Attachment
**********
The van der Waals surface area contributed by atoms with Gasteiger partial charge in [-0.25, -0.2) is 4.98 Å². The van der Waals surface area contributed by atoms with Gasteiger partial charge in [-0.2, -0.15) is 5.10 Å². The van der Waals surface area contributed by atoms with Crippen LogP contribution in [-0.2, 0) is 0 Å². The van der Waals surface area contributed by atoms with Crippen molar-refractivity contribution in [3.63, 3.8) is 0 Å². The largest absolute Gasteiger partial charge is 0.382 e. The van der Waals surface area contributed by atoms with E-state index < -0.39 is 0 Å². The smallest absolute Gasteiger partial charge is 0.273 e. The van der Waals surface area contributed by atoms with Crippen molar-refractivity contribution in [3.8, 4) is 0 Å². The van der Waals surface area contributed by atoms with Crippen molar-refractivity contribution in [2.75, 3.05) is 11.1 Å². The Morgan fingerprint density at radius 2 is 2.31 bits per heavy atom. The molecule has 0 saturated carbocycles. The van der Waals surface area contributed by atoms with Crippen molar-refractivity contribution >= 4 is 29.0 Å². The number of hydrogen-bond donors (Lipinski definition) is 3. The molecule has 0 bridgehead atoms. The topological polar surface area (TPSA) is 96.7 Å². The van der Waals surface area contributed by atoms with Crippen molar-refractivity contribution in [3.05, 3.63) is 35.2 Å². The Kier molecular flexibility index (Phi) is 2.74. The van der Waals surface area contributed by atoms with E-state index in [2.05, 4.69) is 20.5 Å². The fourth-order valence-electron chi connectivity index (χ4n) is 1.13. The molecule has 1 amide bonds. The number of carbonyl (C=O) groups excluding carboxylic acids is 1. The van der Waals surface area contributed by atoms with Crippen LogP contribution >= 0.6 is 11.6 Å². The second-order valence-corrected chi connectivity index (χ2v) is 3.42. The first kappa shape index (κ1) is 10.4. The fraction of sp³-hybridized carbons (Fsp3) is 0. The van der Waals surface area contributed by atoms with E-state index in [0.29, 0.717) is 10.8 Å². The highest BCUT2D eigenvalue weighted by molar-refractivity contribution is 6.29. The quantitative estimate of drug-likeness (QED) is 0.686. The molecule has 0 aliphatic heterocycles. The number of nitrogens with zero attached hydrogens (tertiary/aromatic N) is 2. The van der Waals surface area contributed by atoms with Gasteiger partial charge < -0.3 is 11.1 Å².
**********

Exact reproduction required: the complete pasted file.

The van der Waals surface area contributed by atoms with Gasteiger partial charge in [-0.25, -0.2) is 4.98 Å². The van der Waals surface area contributed by atoms with Gasteiger partial charge in [-0.2, -0.15) is 5.10 Å². The van der Waals surface area contributed by atoms with Crippen LogP contribution in [-0.2, 0) is 0 Å². The van der Waals surface area contributed by atoms with Crippen molar-refractivity contribution in [3.63, 3.8) is 0 Å². The largest absolute Gasteiger partial charge is 0.382 e. The van der Waals surface area contributed by atoms with E-state index < -0.39 is 0 Å². The smallest absolute Gasteiger partial charge is 0.273 e. The van der Waals surface area contributed by atoms with Crippen molar-refractivity contribution in [3.8, 4) is 0 Å². The van der Waals surface area contributed by atoms with Crippen molar-refractivity contribution in [2.75, 3.05) is 11.1 Å². The Morgan fingerprint density at radius 2 is 2.31 bits per heavy atom. The molecule has 0 saturated carbocycles. The van der Waals surface area contributed by atoms with Crippen molar-refractivity contribution >= 4 is 29.0 Å². The number of hydrogen-bond donors (Lipinski definition) is 3. The molecule has 0 bridgehead atoms. The topological polar surface area (TPSA) is 96.7 Å². The van der Waals surface area contributed by atoms with Crippen molar-refractivity contribution in [3.05, 3.63) is 35.2 Å². The Kier molecular flexibility index (Phi) is 2.74. The van der Waals surface area contributed by atoms with E-state index in [2.05, 4.69) is 20.5 Å². The fourth-order valence-electron chi connectivity index (χ4n) is 1.13. The molecule has 1 amide bonds. The number of carbonyl (C=O) groups excluding carboxylic acids is 1. The van der Waals surface area contributed by atoms with Crippen LogP contribution >= 0.6 is 11.6 Å². The second-order valence-corrected chi connectivity index (χ2v) is 3.42. The first kappa shape index (κ1) is 10.4. The fraction of sp³-hybridized carbons (Fsp3) is 0. The van der Waals surface area contributed by atoms with E-state index in [0.29, 0.717) is 10.8 Å². The highest BCUT2D eigenvalue weighted by molar-refractivity contribution is 6.29. The quantitative estimate of drug-likeness (QED) is 0.686. The molecule has 0 aliphatic heterocycles. The number of nitrogens with zero attached hydrogens (tertiary/aromatic N) is 2. The van der Waals surface area contributed by atoms with Gasteiger partial charge < -0.3 is 11.1 Å².